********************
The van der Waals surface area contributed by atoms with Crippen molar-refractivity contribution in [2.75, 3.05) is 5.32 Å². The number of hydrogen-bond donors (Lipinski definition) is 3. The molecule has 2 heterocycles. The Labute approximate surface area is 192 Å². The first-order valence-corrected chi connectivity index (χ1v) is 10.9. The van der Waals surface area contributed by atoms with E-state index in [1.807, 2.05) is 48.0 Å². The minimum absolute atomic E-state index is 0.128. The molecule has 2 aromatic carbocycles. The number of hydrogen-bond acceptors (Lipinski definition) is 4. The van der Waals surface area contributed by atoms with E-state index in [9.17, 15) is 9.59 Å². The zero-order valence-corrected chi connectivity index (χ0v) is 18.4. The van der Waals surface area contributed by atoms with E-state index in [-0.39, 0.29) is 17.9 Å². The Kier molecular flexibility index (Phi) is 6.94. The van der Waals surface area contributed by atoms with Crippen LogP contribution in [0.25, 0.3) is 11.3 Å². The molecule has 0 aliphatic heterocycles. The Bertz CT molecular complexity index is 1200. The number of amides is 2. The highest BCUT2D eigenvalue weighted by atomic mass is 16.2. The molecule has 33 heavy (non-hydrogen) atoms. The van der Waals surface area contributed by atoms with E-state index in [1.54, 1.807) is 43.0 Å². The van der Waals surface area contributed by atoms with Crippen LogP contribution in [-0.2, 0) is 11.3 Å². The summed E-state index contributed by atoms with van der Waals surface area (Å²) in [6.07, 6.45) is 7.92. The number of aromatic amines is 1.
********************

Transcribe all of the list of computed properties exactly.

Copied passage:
The van der Waals surface area contributed by atoms with Crippen molar-refractivity contribution in [2.75, 3.05) is 5.32 Å². The number of hydrogen-bond donors (Lipinski definition) is 3. The molecule has 2 heterocycles. The Labute approximate surface area is 192 Å². The first-order valence-corrected chi connectivity index (χ1v) is 10.9. The van der Waals surface area contributed by atoms with E-state index in [1.807, 2.05) is 48.0 Å². The minimum absolute atomic E-state index is 0.128. The molecule has 2 aromatic carbocycles. The number of hydrogen-bond acceptors (Lipinski definition) is 4. The van der Waals surface area contributed by atoms with E-state index in [9.17, 15) is 9.59 Å². The zero-order valence-corrected chi connectivity index (χ0v) is 18.4. The van der Waals surface area contributed by atoms with E-state index in [-0.39, 0.29) is 17.9 Å². The Kier molecular flexibility index (Phi) is 6.94. The van der Waals surface area contributed by atoms with Crippen LogP contribution in [0.25, 0.3) is 11.3 Å². The molecule has 0 aliphatic heterocycles. The Bertz CT molecular complexity index is 1200. The number of amides is 2. The highest BCUT2D eigenvalue weighted by atomic mass is 16.2. The molecule has 33 heavy (non-hydrogen) atoms. The van der Waals surface area contributed by atoms with E-state index in [1.54, 1.807) is 43.0 Å². The van der Waals surface area contributed by atoms with Crippen LogP contribution in [-0.2, 0) is 11.3 Å². The summed E-state index contributed by atoms with van der Waals surface area (Å²) in [6.07, 6.45) is 7.92. The number of aromatic amines is 1.